Today, the Democrats and the Obama Administration show every sign of being totally weak and unwilling to challenge this core lie of Reagan's 'VooDoo Economics', that reducing tax rates produces growth. The half-hearted attempts to impose some regulation on banks is a symptom of this as well.


Let's get real here:

This little proposed repeal of GW Bush's tax cuts by Barack Obama is like putting a band aid on a patient that is bleeding out, and in danger of losing it's leg.

The Norquistian model of starving government lives, and is actively supported by virtually all of Congress, Democrats and Republicans alike. The padding of speculators and Wall Street, and borrowing from the future by the Fed printing money today, rather than do the RIGHT THING, the fiscally conservative thing, to tax the rich is being rejected.

This is the core issue of our time, progressive taxation. The charlatans of the right propose the exact opposite, a 'Flat Tax'. Some here in this community are blinded enough by the rhetoric to support it, even.

Why? What makes people so blind they do not understand the very concept of 'commonwealth', that those who make more money at the expense of society should be expected to pay progressively more in taxation?

And, what would happen if we returned gradually over a period of a decade to the tax rates of the early 1980s, then the 1970s and finally ended up back at where Eisenhower had fair, just and equitable tax rates for all?

Would the 'American Way of Life' suddenly fall apart? What was life like back in the 1950s, 60s, even into the 70s? Couldn't people look forward to planning their futures, rather than strictly living nearly day to day?

Have we become so enamored with Horatio Alger's dream that we all must become filthy rich to be happy, that somehow it's "UnAmerican to tax the rich", even at a slowly increasing and progressive rate of taxation?

Where did this idiot idea come from, this inane Bushism of "It's your money, you paid for it." Where went the sense of common sacrifice of Eisenhower and JFK?

We as a society have become blinded by greed, and the huge megaphone of Madison Avenue and corporate media. The need for material things since the era of Reagan has become such a siren call, that even a modest 10% increase in the top tax bracket to a mere 40% is viewed by the elite talking heads as some sort of form of 'socialism' or 'class warfare'.

It's disgusting, it makes me sick. Worse, the rest of world has followed, and suffers from the same general disease. We have infected the planet with greed and VooDoo.

It's time that both progressives and conservatives should be calling for a return to saving, building our infrastructure and a fair tax code.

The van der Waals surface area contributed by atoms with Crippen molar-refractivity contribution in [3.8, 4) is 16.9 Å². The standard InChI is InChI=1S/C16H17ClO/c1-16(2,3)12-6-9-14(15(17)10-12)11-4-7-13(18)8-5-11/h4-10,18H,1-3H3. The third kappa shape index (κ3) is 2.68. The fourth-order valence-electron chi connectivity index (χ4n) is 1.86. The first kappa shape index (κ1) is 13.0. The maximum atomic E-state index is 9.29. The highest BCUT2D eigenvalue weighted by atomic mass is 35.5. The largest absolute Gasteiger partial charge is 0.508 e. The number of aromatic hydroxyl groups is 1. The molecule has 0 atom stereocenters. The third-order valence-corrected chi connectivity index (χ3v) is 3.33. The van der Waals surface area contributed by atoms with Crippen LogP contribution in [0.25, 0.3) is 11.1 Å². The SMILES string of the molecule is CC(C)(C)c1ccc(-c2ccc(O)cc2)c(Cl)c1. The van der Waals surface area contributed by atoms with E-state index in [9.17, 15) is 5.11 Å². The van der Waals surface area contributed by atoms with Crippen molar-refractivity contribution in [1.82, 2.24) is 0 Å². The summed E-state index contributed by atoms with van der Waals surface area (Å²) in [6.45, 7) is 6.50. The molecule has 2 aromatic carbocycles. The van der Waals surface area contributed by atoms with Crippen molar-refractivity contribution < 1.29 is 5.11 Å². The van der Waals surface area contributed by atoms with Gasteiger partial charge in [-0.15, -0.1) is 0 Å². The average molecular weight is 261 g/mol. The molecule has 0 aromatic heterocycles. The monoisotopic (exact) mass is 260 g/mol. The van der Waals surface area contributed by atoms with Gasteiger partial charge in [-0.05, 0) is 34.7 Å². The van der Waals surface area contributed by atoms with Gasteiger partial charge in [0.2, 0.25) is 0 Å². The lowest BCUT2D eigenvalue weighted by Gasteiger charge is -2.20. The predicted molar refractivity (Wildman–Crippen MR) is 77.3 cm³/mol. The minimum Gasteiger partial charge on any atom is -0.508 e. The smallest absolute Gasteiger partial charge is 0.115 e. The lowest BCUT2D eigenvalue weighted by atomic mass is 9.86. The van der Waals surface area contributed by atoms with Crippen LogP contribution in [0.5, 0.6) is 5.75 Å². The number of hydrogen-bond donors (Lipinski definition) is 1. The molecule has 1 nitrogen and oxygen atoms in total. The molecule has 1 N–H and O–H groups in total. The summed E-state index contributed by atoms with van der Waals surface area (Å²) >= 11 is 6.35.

We must stop Reagonomics, the greed and unsustainable living. If we cannot get a handle on this soon, the planet and environment itself will do it for us, and stop us all dead in our tracks.

Originally posted to Shpilkis M Katz on Sat Mar 21, 2009 at 01:00 PM PDT.

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Comment Preferences

  •  tip jar for beating the drum .. (42+ / 0-)

    Progressives, liberals, conservatives .. anyone with common sense can see that progressive taxation works, and that in the long term it is the best choice for any type of democracy which capitalist based.

    What has happened to sour Americans on the idea of paying their fair share?

    •  Great diary shpilk (4+ / 0-)
      Recommended by:
      shpilk, JesseCW, soms, Ronald Singleterry

      I really appreciate the tax charts, but do have a question. It looks like there's a structured 'donut' which is actually pretty damn regressive in the charts you're showing from 1990 and 1989. It goes from 28-33 and then back down to 28 as the overall income increases...Am I reading this correctly?

      Diary is recommended.

      DelicateMonster a slightly left of center reading experience

      by DelicateMonster on Sat Mar 21, 2009 at 01:12:05 PM PDT

      [ Parent ]

    •  Good question (2+ / 0-)
      Recommended by:
      shpilk, soms

      What has happened to sour Americans on the idea of paying their fair share?


      Nobody's buying that the government is actually looking out for the little people anymore.

      Our nation's leaders are smack dab in the middle of a raging battle between realpolitik and our government's raison d'être.

      People sense this stuff, even if they can't articulate it to the satisfaction of economic and social critics. The reply, then, is something akin to, "You're not working for me anymore. I know it. Now, dry up."

      A revolution by any other name...

      •  What have you done for me lately? (1+ / 0-)
        Recommended by:

        I think what makes people susceptible to the Republican anti-tax mantra is that most people don't perceive that they get anything back for the taxes they pay. This is at all levels of government, really, probably more deservedly at the state level than at the town level and more deservedly at the federal level than either of those. A lot of people blame this on the taxes going to "them"—the poor, usually, or maybe the elderly, but nowadays the undeserving rich are starting to show up in the mix too.